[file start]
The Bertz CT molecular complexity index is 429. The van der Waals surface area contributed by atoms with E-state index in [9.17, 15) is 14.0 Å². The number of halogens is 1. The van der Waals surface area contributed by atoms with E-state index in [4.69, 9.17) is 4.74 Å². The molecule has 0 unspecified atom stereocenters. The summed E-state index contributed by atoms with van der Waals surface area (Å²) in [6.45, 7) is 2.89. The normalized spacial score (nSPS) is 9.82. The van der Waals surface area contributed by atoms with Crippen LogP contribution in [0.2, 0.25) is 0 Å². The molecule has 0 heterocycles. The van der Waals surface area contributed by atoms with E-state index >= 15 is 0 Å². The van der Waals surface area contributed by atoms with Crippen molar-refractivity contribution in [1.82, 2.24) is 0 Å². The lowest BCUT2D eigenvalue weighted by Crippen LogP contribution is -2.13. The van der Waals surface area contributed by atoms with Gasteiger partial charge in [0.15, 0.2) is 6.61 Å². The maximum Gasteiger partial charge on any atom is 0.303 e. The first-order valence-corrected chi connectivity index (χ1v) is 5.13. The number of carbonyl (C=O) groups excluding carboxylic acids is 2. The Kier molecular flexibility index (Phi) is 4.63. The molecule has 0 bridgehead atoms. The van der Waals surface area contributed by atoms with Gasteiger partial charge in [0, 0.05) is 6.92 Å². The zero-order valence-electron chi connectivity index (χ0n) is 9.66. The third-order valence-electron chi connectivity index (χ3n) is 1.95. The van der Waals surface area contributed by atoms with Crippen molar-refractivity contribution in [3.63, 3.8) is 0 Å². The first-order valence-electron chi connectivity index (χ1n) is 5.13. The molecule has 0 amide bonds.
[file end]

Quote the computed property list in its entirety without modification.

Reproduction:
The Bertz CT molecular complexity index is 429. The van der Waals surface area contributed by atoms with E-state index in [9.17, 15) is 14.0 Å². The number of halogens is 1. The van der Waals surface area contributed by atoms with E-state index in [4.69, 9.17) is 4.74 Å². The molecule has 0 unspecified atom stereocenters. The summed E-state index contributed by atoms with van der Waals surface area (Å²) in [6.45, 7) is 2.89. The normalized spacial score (nSPS) is 9.82. The van der Waals surface area contributed by atoms with Crippen LogP contribution in [0.2, 0.25) is 0 Å². The molecule has 0 heterocycles. The van der Waals surface area contributed by atoms with E-state index >= 15 is 0 Å². The van der Waals surface area contributed by atoms with Crippen molar-refractivity contribution in [1.82, 2.24) is 0 Å². The lowest BCUT2D eigenvalue weighted by Crippen LogP contribution is -2.13. The van der Waals surface area contributed by atoms with Gasteiger partial charge in [0.15, 0.2) is 6.61 Å². The maximum Gasteiger partial charge on any atom is 0.303 e. The first-order valence-corrected chi connectivity index (χ1v) is 5.13. The number of carbonyl (C=O) groups excluding carboxylic acids is 2. The Kier molecular flexibility index (Phi) is 4.63. The molecule has 0 bridgehead atoms. The van der Waals surface area contributed by atoms with Gasteiger partial charge in [0, 0.05) is 6.92 Å². The zero-order valence-electron chi connectivity index (χ0n) is 9.66. The third-order valence-electron chi connectivity index (χ3n) is 1.95. The van der Waals surface area contributed by atoms with Crippen molar-refractivity contribution in [3.63, 3.8) is 0 Å². The first-order valence-electron chi connectivity index (χ1n) is 5.13. The molecule has 0 amide bonds.